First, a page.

Reinforce to students the importance that they are seated correctly, to ensure they are not
straining their backs and eyes.

References

You must list all references that you have used for the content and resources of this lesson in this
space.

Source 1: Civil Rights Movement. Retrieved from: https://www.loc.gov/exhibits/herblocks-


history/animal.html

Source 2: World War II. Retrieved from: https://www.awm.gov.au/collection/ARTV00141/

Source 3: Treaty of Versailles. Retrieved from:


https://ashweetha.wordpress.com/2012/05/07/treaty-of-versailles-cartoon-analysis-3/

Source 4: Cold War: Retrieved from: http://aboutthecoldwar.weebly.com

Source 5: Freedom rights. Retrieved from: http://www.fdrfourfreedomspark.org/blog/2015/dr-


seuss

Source 6: Retrieved from: Australian Nurses in Gallipoli (1915). Retrieved from:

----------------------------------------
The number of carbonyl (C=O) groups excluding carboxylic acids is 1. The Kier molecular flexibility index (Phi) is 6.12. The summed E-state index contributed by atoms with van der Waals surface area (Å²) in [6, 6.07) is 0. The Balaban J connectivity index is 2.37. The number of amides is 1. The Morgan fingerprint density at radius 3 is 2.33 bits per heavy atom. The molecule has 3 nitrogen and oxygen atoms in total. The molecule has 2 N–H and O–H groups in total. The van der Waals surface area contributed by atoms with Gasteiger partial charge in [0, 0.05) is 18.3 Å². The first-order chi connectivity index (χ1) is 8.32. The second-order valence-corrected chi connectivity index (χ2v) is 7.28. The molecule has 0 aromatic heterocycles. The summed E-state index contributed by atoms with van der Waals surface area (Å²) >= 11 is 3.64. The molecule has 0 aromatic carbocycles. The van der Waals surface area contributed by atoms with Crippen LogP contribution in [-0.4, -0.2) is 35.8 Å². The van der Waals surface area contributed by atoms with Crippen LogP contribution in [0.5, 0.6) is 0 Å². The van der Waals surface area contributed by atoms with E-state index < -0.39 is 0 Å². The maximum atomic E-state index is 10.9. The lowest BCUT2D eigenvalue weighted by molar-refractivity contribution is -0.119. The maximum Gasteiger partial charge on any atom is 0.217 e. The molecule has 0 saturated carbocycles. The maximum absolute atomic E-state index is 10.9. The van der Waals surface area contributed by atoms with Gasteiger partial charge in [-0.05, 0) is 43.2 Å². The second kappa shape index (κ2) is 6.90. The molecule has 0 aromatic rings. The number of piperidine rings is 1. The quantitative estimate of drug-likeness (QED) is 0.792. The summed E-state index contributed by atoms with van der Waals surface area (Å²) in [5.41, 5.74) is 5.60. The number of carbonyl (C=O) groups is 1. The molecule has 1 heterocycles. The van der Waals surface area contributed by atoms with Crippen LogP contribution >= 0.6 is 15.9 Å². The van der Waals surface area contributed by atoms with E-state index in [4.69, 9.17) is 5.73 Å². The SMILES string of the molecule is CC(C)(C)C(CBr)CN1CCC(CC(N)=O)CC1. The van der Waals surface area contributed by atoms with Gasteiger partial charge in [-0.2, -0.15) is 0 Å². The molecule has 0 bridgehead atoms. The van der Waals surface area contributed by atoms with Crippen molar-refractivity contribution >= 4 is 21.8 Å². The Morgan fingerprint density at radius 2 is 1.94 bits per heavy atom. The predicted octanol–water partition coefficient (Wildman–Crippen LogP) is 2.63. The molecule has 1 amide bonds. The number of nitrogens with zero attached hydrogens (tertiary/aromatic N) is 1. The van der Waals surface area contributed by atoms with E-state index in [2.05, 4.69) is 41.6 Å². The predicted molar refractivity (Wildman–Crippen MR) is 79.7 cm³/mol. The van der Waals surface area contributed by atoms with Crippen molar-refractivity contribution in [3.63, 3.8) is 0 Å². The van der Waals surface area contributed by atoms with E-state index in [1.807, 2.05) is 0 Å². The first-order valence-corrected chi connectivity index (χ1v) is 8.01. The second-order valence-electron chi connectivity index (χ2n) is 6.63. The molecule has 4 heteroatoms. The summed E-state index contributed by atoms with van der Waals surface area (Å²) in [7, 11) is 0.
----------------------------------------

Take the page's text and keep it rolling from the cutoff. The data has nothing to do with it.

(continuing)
https://www.communityheritage.net.au/australian-nurses-gallipoli-1915

University of Western Sydney. (2017). Learning Guide Week 5, 102090 Secondary Curriculum 2
Modern History, Kingswood Campus NSW.

Resources Attached: Please refer below.


PRE LESSON DOCUMENTS
ADAMANT

Author
Date
Audience
Message
Agenda
Nature
Techniques
SOURCE 1: Civil Rights Movement
SOURCE 2: World War II
Now attempt these by yourself! Dont forget to use
ADAMANT as a guiding tool in analysing the
sources below
Source 3:

Source 4:
Source 5:
Source 6:

Answer here:
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Lesson Plan (POST lesson)

Topic area: The world at the beginning of the 20th Century Stage of Learner: Stage 6

Date: XX-XX-XXXX Location Booked: Classroom Lesson Number: 22/20

Time: 60 minutes Total Number of students 25 Printing/preparation: